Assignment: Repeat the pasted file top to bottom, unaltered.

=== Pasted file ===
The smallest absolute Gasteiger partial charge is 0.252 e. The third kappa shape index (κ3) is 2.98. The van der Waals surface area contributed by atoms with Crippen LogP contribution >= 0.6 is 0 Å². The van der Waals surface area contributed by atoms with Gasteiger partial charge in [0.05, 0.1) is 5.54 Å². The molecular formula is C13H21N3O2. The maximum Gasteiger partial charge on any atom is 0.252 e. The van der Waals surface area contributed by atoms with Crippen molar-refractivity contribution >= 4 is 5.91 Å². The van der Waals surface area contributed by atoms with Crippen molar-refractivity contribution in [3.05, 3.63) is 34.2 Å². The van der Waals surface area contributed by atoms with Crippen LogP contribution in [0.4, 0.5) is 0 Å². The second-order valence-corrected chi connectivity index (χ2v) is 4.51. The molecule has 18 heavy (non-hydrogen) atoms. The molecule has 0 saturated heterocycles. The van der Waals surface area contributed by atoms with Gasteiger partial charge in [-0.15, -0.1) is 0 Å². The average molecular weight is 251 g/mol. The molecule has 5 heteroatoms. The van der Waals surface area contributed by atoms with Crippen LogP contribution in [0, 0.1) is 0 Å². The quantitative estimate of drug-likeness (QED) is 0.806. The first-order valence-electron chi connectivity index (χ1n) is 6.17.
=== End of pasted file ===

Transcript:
The smallest absolute Gasteiger partial charge is 0.252 e. The third kappa shape index (κ3) is 2.98. The van der Waals surface area contributed by atoms with Crippen LogP contribution >= 0.6 is 0 Å². The van der Waals surface area contributed by atoms with Gasteiger partial charge in [0.05, 0.1) is 5.54 Å². The molecular formula is C13H21N3O2. The maximum Gasteiger partial charge on any atom is 0.252 e. The van der Waals surface area contributed by atoms with Crippen molar-refractivity contribution >= 4 is 5.91 Å². The van der Waals surface area contributed by atoms with Crippen molar-refractivity contribution in [3.05, 3.63) is 34.2 Å². The van der Waals surface area contributed by atoms with Crippen LogP contribution in [0.4, 0.5) is 0 Å². The second-order valence-corrected chi connectivity index (χ2v) is 4.51. The molecule has 18 heavy (non-hydrogen) atoms. The molecule has 0 saturated heterocycles. The van der Waals surface area contributed by atoms with Gasteiger partial charge in [-0.15, -0.1) is 0 Å². The average molecular weight is 251 g/mol. The molecule has 5 heteroatoms. The van der Waals surface area contributed by atoms with Crippen LogP contribution in [0, 0.1) is 0 Å². The quantitative estimate of drug-likeness (QED) is 0.806. The first-order valence-electron chi connectivity index (χ1n) is 6.17.